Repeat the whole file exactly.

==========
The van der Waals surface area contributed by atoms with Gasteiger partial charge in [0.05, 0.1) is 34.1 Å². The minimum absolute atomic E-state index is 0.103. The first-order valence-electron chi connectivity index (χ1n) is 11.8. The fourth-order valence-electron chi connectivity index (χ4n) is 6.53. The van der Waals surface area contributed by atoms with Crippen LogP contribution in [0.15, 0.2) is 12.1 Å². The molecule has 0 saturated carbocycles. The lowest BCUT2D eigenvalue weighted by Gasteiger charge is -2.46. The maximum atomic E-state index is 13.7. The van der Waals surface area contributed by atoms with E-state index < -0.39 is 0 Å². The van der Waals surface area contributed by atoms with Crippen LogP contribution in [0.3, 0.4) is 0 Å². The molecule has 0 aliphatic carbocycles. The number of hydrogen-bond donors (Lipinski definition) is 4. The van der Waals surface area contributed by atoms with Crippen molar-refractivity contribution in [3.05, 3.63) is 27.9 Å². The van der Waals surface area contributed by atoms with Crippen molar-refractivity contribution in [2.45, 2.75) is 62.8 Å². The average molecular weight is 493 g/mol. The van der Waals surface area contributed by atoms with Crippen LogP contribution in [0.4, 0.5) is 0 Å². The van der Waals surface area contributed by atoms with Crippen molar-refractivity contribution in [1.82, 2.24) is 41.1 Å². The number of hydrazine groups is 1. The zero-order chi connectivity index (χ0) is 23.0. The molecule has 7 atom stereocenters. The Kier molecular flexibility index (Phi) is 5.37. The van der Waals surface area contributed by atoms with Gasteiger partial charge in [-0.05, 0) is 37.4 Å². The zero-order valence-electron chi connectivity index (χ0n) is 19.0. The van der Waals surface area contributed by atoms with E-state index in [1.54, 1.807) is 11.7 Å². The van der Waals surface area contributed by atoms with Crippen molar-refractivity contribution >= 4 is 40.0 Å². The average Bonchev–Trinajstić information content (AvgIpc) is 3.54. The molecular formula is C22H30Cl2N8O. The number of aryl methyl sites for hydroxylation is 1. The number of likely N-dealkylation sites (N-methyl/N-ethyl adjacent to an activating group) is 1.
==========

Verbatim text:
The van der Waals surface area contributed by atoms with Gasteiger partial charge in [0.05, 0.1) is 34.1 Å². The minimum absolute atomic E-state index is 0.103. The first-order valence-electron chi connectivity index (χ1n) is 11.8. The fourth-order valence-electron chi connectivity index (χ4n) is 6.53. The van der Waals surface area contributed by atoms with Crippen LogP contribution in [0.15, 0.2) is 12.1 Å². The molecule has 0 saturated carbocycles. The lowest BCUT2D eigenvalue weighted by Gasteiger charge is -2.46. The maximum atomic E-state index is 13.7. The van der Waals surface area contributed by atoms with E-state index < -0.39 is 0 Å². The van der Waals surface area contributed by atoms with Crippen LogP contribution in [0.3, 0.4) is 0 Å². The molecule has 0 aliphatic carbocycles. The number of hydrogen-bond donors (Lipinski definition) is 4. The van der Waals surface area contributed by atoms with Crippen molar-refractivity contribution in [3.05, 3.63) is 27.9 Å². The van der Waals surface area contributed by atoms with Crippen molar-refractivity contribution in [2.45, 2.75) is 62.8 Å². The average molecular weight is 493 g/mol. The van der Waals surface area contributed by atoms with Crippen LogP contribution in [0.4, 0.5) is 0 Å². The van der Waals surface area contributed by atoms with Crippen molar-refractivity contribution in [1.82, 2.24) is 41.1 Å². The number of hydrazine groups is 1. The zero-order chi connectivity index (χ0) is 23.0. The molecule has 7 atom stereocenters. The Kier molecular flexibility index (Phi) is 5.37. The van der Waals surface area contributed by atoms with Gasteiger partial charge in [-0.05, 0) is 37.4 Å². The zero-order valence-electron chi connectivity index (χ0n) is 19.0. The van der Waals surface area contributed by atoms with E-state index in [1.54, 1.807) is 11.7 Å². The van der Waals surface area contributed by atoms with Crippen molar-refractivity contribution >= 4 is 40.0 Å². The average Bonchev–Trinajstić information content (AvgIpc) is 3.54. The molecular formula is C22H30Cl2N8O. The number of aryl methyl sites for hydroxylation is 1. The number of likely N-dealkylation sites (N-methyl/N-ethyl adjacent to an activating group) is 1.